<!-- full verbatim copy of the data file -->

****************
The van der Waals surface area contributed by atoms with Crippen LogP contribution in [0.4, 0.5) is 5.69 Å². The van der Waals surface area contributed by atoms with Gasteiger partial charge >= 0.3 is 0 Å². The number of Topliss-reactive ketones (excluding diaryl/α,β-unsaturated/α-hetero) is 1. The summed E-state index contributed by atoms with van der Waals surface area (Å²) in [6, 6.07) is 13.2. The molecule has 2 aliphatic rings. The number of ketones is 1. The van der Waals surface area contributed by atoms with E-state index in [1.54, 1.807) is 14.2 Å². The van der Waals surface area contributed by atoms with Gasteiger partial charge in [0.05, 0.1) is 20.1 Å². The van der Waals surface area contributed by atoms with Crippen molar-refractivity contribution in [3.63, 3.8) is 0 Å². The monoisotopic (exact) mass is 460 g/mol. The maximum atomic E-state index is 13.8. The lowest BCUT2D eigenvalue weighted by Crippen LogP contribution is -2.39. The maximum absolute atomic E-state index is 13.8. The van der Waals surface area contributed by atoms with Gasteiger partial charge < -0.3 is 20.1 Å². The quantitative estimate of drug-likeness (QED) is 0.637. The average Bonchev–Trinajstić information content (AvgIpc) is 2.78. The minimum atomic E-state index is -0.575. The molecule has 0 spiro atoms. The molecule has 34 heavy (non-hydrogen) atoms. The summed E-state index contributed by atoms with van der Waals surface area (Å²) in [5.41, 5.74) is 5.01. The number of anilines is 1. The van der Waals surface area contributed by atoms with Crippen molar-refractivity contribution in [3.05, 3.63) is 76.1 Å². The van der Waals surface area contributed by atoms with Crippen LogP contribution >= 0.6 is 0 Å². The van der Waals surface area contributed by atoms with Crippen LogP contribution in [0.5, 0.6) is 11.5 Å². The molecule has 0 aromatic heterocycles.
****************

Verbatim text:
The van der Waals surface area contributed by atoms with Crippen LogP contribution in [0.4, 0.5) is 5.69 Å². The van der Waals surface area contributed by atoms with Gasteiger partial charge >= 0.3 is 0 Å². The number of Topliss-reactive ketones (excluding diaryl/α,β-unsaturated/α-hetero) is 1. The summed E-state index contributed by atoms with van der Waals surface area (Å²) in [6, 6.07) is 13.2. The molecule has 2 aliphatic rings. The number of ketones is 1. The van der Waals surface area contributed by atoms with E-state index in [1.54, 1.807) is 14.2 Å². The van der Waals surface area contributed by atoms with Gasteiger partial charge in [0.05, 0.1) is 20.1 Å². The van der Waals surface area contributed by atoms with Crippen molar-refractivity contribution in [3.63, 3.8) is 0 Å². The monoisotopic (exact) mass is 460 g/mol. The maximum atomic E-state index is 13.8. The lowest BCUT2D eigenvalue weighted by Crippen LogP contribution is -2.39. The maximum absolute atomic E-state index is 13.8. The van der Waals surface area contributed by atoms with Gasteiger partial charge < -0.3 is 20.1 Å². The quantitative estimate of drug-likeness (QED) is 0.637. The average Bonchev–Trinajstić information content (AvgIpc) is 2.78. The minimum atomic E-state index is -0.575. The molecule has 0 spiro atoms. The molecule has 34 heavy (non-hydrogen) atoms. The summed E-state index contributed by atoms with van der Waals surface area (Å²) in [5.41, 5.74) is 5.01. The number of anilines is 1. The van der Waals surface area contributed by atoms with Crippen molar-refractivity contribution in [3.05, 3.63) is 76.1 Å². The van der Waals surface area contributed by atoms with Crippen LogP contribution >= 0.6 is 0 Å². The van der Waals surface area contributed by atoms with Crippen LogP contribution in [0.5, 0.6) is 11.5 Å². The molecule has 0 aromatic heterocycles.